The virtual summit takes place Wednesday, Sept. 27 from 1-3 p.m. ET. fnPrime members can register for free
Bring your questions and get answers from Joan Stein, nationally recognized ADA expert, in this interactive virtual session
Manufacturers produced the first environmentally friendly green paints by using fewer or no VOCs, says Steve Revnew, director of marketing for Sherwin-Williams. Those paints were less harmful because they had fewer VOCs, but they did not have much durability and did not flow or level as well as oil-based paints. Now, thanks to advances in resin technology, new-generation green paints flow and level better and last longer than their predecessors, Revnew says.
Advances in raw materials and in formulation technology also are helping produce paints that offer better flow and stain release and cover more consistently, says Carl Minchew, director of product development with Benjamin Moore.
Newer paints, teamed with manufacturers’ efforts to educate end users, are helping to change some managers’ attitudes toward green paints. But the process has been slow, given some long-held beliefs about paints and coatings.
For instance, take the early focus on the harmful effects of VOCs, which are central components in the performance of oil-based paints. Because regulators focused heavily on removing VOCs, specifiers began to focus on them — almost exclusively — when specifying paints. Specifiers too often assume low- or no-VOC paints are always a more sustainable option than more traditional paints, says Tim O’Reilly, business manager with Zinsser. But that is not always the case.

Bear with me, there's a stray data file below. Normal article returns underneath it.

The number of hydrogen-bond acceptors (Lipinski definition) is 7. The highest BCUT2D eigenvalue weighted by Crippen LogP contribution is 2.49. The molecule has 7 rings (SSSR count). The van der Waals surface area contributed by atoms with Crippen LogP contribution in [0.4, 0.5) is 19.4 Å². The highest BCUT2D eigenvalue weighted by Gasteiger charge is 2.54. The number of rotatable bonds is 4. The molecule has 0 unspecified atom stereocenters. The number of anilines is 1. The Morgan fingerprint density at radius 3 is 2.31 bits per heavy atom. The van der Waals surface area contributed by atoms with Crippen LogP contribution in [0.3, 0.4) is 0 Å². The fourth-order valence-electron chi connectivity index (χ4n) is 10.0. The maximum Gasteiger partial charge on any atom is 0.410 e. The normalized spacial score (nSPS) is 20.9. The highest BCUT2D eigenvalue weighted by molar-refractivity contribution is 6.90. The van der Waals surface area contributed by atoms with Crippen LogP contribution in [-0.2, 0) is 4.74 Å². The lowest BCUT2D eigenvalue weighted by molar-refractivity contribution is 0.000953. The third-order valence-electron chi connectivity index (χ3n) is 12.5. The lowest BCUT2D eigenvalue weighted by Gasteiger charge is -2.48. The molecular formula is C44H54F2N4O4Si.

Because performance differences remain between some paints with VOCs and those without, painters might to have put on three coats of non-VOC paint to cover a surface, while a VOC-containing paint could do the job in one coat. Three coats in some cases can release more VOCs than one application of an oil-based paint, O’Reilly says.
“Managers have to look at the entire process before deciding what’s best for the environment,” he says. “Sometimes, the equation turns the other way.”
Manufacturers say they continually work to convince end users to get out of the mindset that low- or no-VOC paints are always the greenest option.
“I hear people say that every day, and it frustrates me,” Revnew says. “Just because something is low-VOC doesn’t mean it’s an environmentally responsible product.”
Then there is the issue of green claims related to paints and coatings. Manufacturers warn end users to read the claims carefully and research the information. Minchew likens the numerous green claims on today’s paints and coatings to claims by food producers several years ago that certain foods were organic, when in fact they were not.
“It (organic) meant something at first,” he says. “Then everything was labeled organic, so it meant less. Now they are starting to define some of these terms.” The federal government and industry groups are attempting to weed out some of the more egregious offenders in the paints and coatings industry.
“Managers should have a healthy amount of skepticism,” Minchew says. “If it’s too good to be true, the alarm should go off,” offering the example of a manufacturer claiming its paint is “absolutely non-toxic.” Says Minchew, “That’s a very tricky term.”
Fully understanding the various characteristics of paints also is essential in selecting the most appropriate product. Revnew says many managers seem confused about the difference between a paint’s scrubability and its washability. Washability refers to the difficulty or ease in removing a stain from paint film, he says, while scrubability refers to how firmly paint is attached to the substrate and, therefore, how many times a worker can scrub it.
“People think a high scrubability number is better, but that’s not necessarily true,” he says. “Paint can have high scrubability, but the stain won’t come off until the 1,000th scrub.”